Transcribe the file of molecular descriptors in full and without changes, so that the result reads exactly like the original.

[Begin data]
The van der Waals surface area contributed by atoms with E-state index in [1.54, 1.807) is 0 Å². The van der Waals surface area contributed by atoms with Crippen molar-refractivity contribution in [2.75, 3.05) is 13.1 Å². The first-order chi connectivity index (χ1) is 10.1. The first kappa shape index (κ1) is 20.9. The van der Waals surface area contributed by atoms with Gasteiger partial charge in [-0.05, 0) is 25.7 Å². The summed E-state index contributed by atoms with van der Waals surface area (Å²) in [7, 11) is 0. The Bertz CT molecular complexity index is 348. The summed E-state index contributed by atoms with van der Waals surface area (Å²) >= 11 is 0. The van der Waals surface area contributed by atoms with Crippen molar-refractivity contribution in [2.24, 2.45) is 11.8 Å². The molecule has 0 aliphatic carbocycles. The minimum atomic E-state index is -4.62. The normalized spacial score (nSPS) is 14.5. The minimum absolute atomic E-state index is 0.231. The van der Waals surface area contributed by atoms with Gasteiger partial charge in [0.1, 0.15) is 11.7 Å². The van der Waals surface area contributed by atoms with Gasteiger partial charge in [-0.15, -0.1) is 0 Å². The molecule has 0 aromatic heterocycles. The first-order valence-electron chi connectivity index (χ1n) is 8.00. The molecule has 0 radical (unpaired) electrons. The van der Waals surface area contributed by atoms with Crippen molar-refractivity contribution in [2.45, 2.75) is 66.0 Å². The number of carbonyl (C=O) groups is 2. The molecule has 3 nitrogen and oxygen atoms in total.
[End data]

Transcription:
The van der Waals surface area contributed by atoms with E-state index in [1.54, 1.807) is 0 Å². The van der Waals surface area contributed by atoms with Crippen molar-refractivity contribution in [2.75, 3.05) is 13.1 Å². The first-order chi connectivity index (χ1) is 10.1. The first kappa shape index (κ1) is 20.9. The van der Waals surface area contributed by atoms with Gasteiger partial charge in [-0.05, 0) is 25.7 Å². The summed E-state index contributed by atoms with van der Waals surface area (Å²) in [7, 11) is 0. The Bertz CT molecular complexity index is 348. The summed E-state index contributed by atoms with van der Waals surface area (Å²) >= 11 is 0. The van der Waals surface area contributed by atoms with Crippen molar-refractivity contribution in [2.24, 2.45) is 11.8 Å². The molecule has 0 aliphatic carbocycles. The minimum atomic E-state index is -4.62. The normalized spacial score (nSPS) is 14.5. The minimum absolute atomic E-state index is 0.231. The van der Waals surface area contributed by atoms with Gasteiger partial charge in [0.1, 0.15) is 11.7 Å². The van der Waals surface area contributed by atoms with Gasteiger partial charge in [-0.15, -0.1) is 0 Å². The molecule has 0 aromatic heterocycles. The first-order valence-electron chi connectivity index (χ1n) is 8.00. The molecule has 0 radical (unpaired) electrons. The van der Waals surface area contributed by atoms with Crippen molar-refractivity contribution in [2.45, 2.75) is 66.0 Å². The number of carbonyl (C=O) groups is 2. The molecule has 3 nitrogen and oxygen atoms in total.